IFEX members concerned about candidate for UNESCO director-general
The nine candidates being considered are: Ms Ina Marčiulionytė (Lithuania); Mr Mohammed Bedjaoui (Algeria); Ms Irina Gueorguieva Bokova (Bulgaria); Mr Farouk Hosni (Egypt); Mr Sospeter Mwijarubi Muhongo (United Republic of Tanzania); Mr Alexander Vladimirovich Yakovenko (Russian Federation); Ms Ivonne Juez de A. Baki (Ecuador); Ms Benita Ferrero-Waldner (Austria); and Mr Nouréini Tidjani-Serpos (Benin).
News reports say Hosni, Minister of Culture for over twenty years, is the frontrunner. According to RSF, "Hosni has been one of the leading protagonists of government censorship in the Arab Republic of Egypt... constantly seeking to control both press freedom and his fellow citizens' right to freedom of information."
Yet, "UNESCO's mandate includes promoting free expression and press freedom as basic human rights, encouraging media independence and diversity as preconditions for democratisation, and supporting the free flow of information, including on the Internet," says RSF.
The Egyptian government owns 99 percent of the country's newspaper retail outlets and has a monopoly of newspaper printing, and there are risks to being outspoken. "A total of 32 articles in different laws - including the criminal code, the press law, the publications law, etc. - stipulate penalties for the media," reports RSF. There is tight regulation of Internet use and violations are punishable by imprisonment, says RSF.
RSF then met in Paris last week with Hosni, saying he voiced a "determination to defend the freedom of the media" and "to reinforce UNESCO's actions in this domain" if he were elected. RSF relayed its concern about free expression in Egypt and, in particular, the continuing detention of two bloggers.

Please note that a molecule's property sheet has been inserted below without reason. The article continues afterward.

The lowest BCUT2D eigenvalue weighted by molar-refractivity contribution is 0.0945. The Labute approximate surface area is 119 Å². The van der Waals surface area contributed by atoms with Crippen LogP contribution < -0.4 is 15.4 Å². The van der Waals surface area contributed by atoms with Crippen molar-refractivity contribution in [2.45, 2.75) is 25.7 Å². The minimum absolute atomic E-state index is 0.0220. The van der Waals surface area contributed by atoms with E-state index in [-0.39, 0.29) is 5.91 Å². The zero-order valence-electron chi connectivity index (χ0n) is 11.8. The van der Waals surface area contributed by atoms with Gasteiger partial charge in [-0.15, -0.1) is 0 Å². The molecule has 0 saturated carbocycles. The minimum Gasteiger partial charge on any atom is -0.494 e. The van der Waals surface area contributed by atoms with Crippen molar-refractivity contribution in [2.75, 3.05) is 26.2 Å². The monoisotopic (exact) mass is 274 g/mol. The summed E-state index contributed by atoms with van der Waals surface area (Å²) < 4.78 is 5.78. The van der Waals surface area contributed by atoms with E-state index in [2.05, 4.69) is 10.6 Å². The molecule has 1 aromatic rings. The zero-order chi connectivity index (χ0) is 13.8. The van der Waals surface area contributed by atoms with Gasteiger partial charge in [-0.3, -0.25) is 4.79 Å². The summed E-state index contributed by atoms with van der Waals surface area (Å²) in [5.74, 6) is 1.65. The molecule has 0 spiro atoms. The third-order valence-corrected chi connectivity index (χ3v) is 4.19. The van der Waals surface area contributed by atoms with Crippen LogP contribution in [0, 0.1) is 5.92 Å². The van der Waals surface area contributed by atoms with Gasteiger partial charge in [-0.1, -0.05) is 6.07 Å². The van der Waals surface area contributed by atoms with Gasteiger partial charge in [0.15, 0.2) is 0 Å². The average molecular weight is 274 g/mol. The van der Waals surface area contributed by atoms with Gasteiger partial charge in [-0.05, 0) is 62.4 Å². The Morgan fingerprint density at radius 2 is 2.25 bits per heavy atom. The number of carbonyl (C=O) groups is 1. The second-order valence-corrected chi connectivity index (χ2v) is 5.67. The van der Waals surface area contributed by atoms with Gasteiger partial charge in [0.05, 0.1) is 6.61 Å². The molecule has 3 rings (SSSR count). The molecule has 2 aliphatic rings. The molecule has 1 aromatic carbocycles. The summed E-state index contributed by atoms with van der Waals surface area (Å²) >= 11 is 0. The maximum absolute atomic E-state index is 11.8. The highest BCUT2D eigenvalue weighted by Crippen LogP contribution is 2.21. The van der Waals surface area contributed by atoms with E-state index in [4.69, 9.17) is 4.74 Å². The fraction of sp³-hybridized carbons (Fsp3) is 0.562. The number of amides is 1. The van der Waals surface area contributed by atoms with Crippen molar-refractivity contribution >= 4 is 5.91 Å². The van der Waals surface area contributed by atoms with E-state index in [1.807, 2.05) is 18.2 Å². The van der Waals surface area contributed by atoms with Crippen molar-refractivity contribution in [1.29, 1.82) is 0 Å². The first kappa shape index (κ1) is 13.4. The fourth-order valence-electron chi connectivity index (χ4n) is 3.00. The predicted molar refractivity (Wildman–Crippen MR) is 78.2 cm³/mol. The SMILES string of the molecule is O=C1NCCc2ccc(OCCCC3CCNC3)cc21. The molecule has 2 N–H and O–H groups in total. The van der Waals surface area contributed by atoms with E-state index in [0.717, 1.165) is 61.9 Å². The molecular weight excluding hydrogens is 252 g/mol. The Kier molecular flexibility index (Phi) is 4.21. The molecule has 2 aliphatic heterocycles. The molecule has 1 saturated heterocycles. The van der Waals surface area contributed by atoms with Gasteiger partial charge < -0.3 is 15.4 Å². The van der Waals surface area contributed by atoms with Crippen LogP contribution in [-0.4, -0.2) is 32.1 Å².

An opinion piece in "The Wall Street Journal" states that Hosni is unsuitable to lead UNESCO: "One can only imagine the peace in the minds of thousands of Egyptian writers, bloggers, artists, musicians, filmmakers, lecturers, broadcasters and other culture-purveyors who have been tortured, harassed, imprisoned or banned in Egypt since Mr. Hosni took office in 1987."
The Egyptian media and blogosphere have been alive with the debate. "The Daily News Egypt" writes, "The concerns over Farouk Hosni's potential ineligibility for the position of Director of UNESCO have arisen due to his anti-Semitic statements and suspicions of corruption." Hosni famously stated to parliament in May 2008 that "he would burn any Israeli books if he found them in Egyptian libraries."
In an open letter to UNESCO published in June, members of the Coordinating Committee of Press Freedom Organizations lauded the vital contributions of the outgoing UNESCO Director General Koichiro Matsuura for "consolidating UNESCO as a force for freedom of expression and to furthering free speech and press freedom values." The letter was signed by five IFEX members: World Press Freedom Committee, Committee to Protect Journalists, Inter American Press Association, the International Press Institute, and the World Association of Newspapers and News Publishers.
The Coordinating Committee members called upon UNESCO member-states to focus on a commitment to freedom of expression as the core criteria in considering the choice of the next Director-General. This includes a commitment to fostering independent news media, selecting independent journalists widely respected by their colleagues as members of the Jury for UNESCO's annual World Press Freedom Prize, and speaking out publicly against assassinations of news media personnel and policies that obstruct the work of the news media.
Other IFEX members are sending letters of concern to Board members.
Representatives from 58 nations who make up UNESCO's Executive Board begin voting on 17 September. If a candidate does not win a simple majority, there will be up to five rounds of voting that will finish on 23 September 2009. Following this decision, a final vote will be taken by all members of the UNESCO General Conference in October.